By Mia Poliquin Pross, Esq.
Probate is a court process to appoint someone (called the “personal representative”) to settle the financial affairs of a deceased person, and to distribute the probate assets according to that person’s will, or according to Maine’s intestacy laws if there is no will.
Many people think that if you have a will, your estate won’t have to be probated. That is not true. It’s not the will that determines whether probate is necessary. It’s generally what you have for assets and how those assets are titled that determines whether those assets will “pass through your will” and whether probate is needed.
First, jointly titled assets do not have to go through probate – when one owner dies, those assets automatically pass to the other joint owner. For example, most married people jointly titled their house, cars, and bank accounts so there’s usually no probate upon the death of the first spouse. (As an aside, I often see elderly people jointly title bank accounts with an adult child, and I typically do not recommend that for a variety of reasons. If it’s for access to a bank account in an emergency, a Durable Financial Power of Attorney is a better way to accomplish that goal.)
Second, assets that have a beneficiary designation will go to the named beneficiary and not be subject to your will or probate. For example, if you name beneficiaries on life insurance policies, annuities, and retirement accounts, those assets will go directly to the beneficiaries. Many people don’t realize that they can also name a “pay on death” beneficiary on bank accounts, savings bonds, and other financial products if they wish.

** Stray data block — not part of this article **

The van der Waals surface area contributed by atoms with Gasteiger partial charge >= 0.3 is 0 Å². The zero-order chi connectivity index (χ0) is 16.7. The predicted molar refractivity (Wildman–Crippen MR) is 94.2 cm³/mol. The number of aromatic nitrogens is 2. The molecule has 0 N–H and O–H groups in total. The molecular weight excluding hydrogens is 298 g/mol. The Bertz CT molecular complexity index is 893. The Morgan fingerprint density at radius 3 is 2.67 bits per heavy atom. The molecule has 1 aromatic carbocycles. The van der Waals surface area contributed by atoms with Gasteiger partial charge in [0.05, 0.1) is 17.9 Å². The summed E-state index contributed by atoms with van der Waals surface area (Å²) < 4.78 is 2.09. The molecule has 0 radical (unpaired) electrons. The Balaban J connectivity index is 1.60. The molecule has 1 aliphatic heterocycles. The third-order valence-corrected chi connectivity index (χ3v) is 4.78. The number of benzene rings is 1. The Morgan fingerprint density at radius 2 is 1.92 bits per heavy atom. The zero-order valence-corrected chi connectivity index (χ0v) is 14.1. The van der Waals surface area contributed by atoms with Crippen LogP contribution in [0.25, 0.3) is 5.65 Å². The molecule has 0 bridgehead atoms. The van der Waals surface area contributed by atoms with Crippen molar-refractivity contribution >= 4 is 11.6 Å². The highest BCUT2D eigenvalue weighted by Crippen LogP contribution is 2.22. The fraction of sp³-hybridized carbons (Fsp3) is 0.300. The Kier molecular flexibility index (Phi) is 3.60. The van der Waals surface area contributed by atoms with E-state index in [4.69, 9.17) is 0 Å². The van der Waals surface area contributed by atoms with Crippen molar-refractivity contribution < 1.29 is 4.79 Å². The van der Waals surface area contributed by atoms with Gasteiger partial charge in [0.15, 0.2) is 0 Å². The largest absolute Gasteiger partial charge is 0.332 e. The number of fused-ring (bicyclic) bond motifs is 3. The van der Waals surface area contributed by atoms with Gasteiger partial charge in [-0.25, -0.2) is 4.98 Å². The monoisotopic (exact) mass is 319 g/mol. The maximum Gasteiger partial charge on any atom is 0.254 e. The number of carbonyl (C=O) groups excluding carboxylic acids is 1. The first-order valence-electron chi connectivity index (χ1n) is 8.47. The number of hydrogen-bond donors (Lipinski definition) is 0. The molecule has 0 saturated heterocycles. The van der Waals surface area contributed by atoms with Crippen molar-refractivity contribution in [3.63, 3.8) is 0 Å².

Third, assets that are not owned by the decedent and instead are legally owned by a trust, would be distributed according to the terms of that trust, and usually not be subject to the will or the probate process.
Finally, sometimes the estate is just too small to go through probate. There’s a simplified process in Maine for administration of estates that do not contain real estate and that are valued less than about $40,000. But if there’s real estate titled to the decedent’s name alone (regardless of value), that generally requires probate unless there’s a Transfer on Death Deed in place, which is like naming a beneficiary on your real estate. That option became available in Maine in 2019 with the passage of the new Probate Code.
Bottom line: sometimes it makes sense to arrange your assets to avoid probate, and sometimes it does not make sense and it’s better for certain assets to pass through your will and the probate process in order to be distributed. A qualified attorney can help you carefully consider your specific asset mix and your ultimate wishes and then design an estate plan to accomplish your individual goals.
Originally published in Sun Journal, Estate and Funeral Planning special section, April 28, 2022.